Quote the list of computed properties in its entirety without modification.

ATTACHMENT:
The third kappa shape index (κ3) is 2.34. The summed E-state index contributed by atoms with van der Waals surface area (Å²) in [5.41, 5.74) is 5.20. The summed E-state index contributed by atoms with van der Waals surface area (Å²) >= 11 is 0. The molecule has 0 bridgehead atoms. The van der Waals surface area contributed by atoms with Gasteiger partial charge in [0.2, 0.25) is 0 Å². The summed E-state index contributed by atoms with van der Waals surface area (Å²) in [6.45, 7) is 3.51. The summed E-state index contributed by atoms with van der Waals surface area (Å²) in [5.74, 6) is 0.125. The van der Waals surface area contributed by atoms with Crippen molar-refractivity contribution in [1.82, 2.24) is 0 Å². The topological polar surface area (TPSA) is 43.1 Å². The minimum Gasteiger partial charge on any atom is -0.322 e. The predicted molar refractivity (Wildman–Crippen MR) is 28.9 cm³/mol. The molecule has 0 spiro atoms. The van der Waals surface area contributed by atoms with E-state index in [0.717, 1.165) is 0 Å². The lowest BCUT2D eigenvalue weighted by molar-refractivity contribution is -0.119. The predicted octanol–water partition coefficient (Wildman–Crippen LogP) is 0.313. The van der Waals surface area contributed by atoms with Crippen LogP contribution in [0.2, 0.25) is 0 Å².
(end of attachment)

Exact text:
The third kappa shape index (κ3) is 2.34. The summed E-state index contributed by atoms with van der Waals surface area (Å²) in [5.41, 5.74) is 5.20. The summed E-state index contributed by atoms with van der Waals surface area (Å²) >= 11 is 0. The molecule has 0 bridgehead atoms. The van der Waals surface area contributed by atoms with Gasteiger partial charge in [0.2, 0.25) is 0 Å². The summed E-state index contributed by atoms with van der Waals surface area (Å²) in [6.45, 7) is 3.51. The summed E-state index contributed by atoms with van der Waals surface area (Å²) in [5.74, 6) is 0.125. The van der Waals surface area contributed by atoms with Crippen molar-refractivity contribution in [1.82, 2.24) is 0 Å². The topological polar surface area (TPSA) is 43.1 Å². The minimum Gasteiger partial charge on any atom is -0.322 e. The predicted molar refractivity (Wildman–Crippen MR) is 28.9 cm³/mol. The molecule has 0 spiro atoms. The van der Waals surface area contributed by atoms with E-state index in [0.717, 1.165) is 0 Å². The lowest BCUT2D eigenvalue weighted by molar-refractivity contribution is -0.119. The predicted octanol–water partition coefficient (Wildman–Crippen LogP) is 0.313. The van der Waals surface area contributed by atoms with Crippen LogP contribution in [0.2, 0.25) is 0 Å².